The Geographic Names Information System (GNIS), developed by the U.S. Geological Survey in cooperation with the U.S. Board on Geographic Names, contains information about physical and cultural geographic features in the United States and associated areas, both current and historical (not including roads and highways). The database holds the Federally recognized name of each feature and defines the location of the feature by state, county, USGS topographic map, and geographic coordinates.
Other feature attributes include names or spellings other than the official name, feature designations, feature class, historical and descriptive information. The database assigns a unique feature identifier, a random number, that is a key for accessing, integrating, or reconciling GNIS data with other datasets. The GNIS is our Nation's official repository of domestic geographic feature names information.
The GNIS is the official vehicle for geographic names use by the Federal Government and the source for applying geographic names to Federal maps & other printed and electronic products. The system supports the U.S. Board on Geographic Names, a Federal body created in 1890 and established in its present form by Public Law in 1947. The Board serves the Federal Government, other government agencies, and the public as the central authority to which name inquiries, name issues, and new name proposals may be directed.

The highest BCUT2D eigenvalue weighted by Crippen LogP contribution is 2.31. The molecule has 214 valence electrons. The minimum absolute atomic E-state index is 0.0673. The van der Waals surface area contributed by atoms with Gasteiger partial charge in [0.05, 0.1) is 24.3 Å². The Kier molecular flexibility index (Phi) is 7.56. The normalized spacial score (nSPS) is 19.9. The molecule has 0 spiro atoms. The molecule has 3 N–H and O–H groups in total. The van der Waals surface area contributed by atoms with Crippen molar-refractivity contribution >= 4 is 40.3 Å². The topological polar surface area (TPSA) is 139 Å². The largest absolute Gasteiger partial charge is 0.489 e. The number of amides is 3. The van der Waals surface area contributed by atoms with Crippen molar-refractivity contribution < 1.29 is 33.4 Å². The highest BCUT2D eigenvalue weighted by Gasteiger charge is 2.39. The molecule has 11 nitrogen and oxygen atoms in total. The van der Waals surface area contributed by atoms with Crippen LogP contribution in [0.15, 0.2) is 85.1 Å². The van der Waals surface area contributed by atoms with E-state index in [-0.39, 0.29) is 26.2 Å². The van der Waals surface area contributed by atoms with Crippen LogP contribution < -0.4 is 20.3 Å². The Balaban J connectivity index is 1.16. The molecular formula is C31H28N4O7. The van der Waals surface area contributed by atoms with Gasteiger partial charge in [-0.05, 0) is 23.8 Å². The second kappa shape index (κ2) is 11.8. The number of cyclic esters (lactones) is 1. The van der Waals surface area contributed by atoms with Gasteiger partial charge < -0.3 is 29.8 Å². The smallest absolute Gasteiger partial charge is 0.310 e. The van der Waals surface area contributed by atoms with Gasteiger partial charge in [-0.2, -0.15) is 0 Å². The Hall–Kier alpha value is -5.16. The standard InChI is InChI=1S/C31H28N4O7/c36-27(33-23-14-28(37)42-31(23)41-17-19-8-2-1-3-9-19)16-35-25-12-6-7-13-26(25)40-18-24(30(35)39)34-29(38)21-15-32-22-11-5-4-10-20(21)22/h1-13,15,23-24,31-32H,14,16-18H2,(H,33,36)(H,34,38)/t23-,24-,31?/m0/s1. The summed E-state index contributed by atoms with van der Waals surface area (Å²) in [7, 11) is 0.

The GNIS provides names data to government agencies and to the public, provides the Geographic Names data layers to The National Map, and is the source for the gazetteer (Find Place) search in The National Map viewer. Web map and features services for names data also are available.
Relationship to NHD
The GNIS is closely integrated with the National Hydrography Dataset. The hydrographic feature names contained in and displayed by the NHD are from the GNIS. When partners submit new data to NHD, feature names are validated against the GNIS (See NHD Data Maintenance). To meet legal and policy requirements of the Board on Geographic Names, the NHD will display a hydrographic feature name only if the feature is entered into GNIS with an assigned Feature ID.
To verify that a feature name is in the GNIS database, go to the Geographic Names Information System web site, select "Query U.S. and territories", and enter the feature data. Alternately, you may verify a name through The National Map viewer. Click on Find Place, Geographic Name search, and enter the feature data.
You think these people can't speak to how they
Persued their educations.
My own experience has been that I have learned a great great deal more from human contact with the work itself and the artists themselves than bu chatting on any forum.
I don't know that many highly successful artists who spend a great deal of time on forums. They spend a great deal of time in their studios or teaching or preparing for exhibitions.
That's why I like the old system of studying in small groups with a master artist. If you separate out the advanced students and professionals from the intro students, the intro students don't get a chance to watch, listen, ask questions and experiment
Who invented the geographic information system?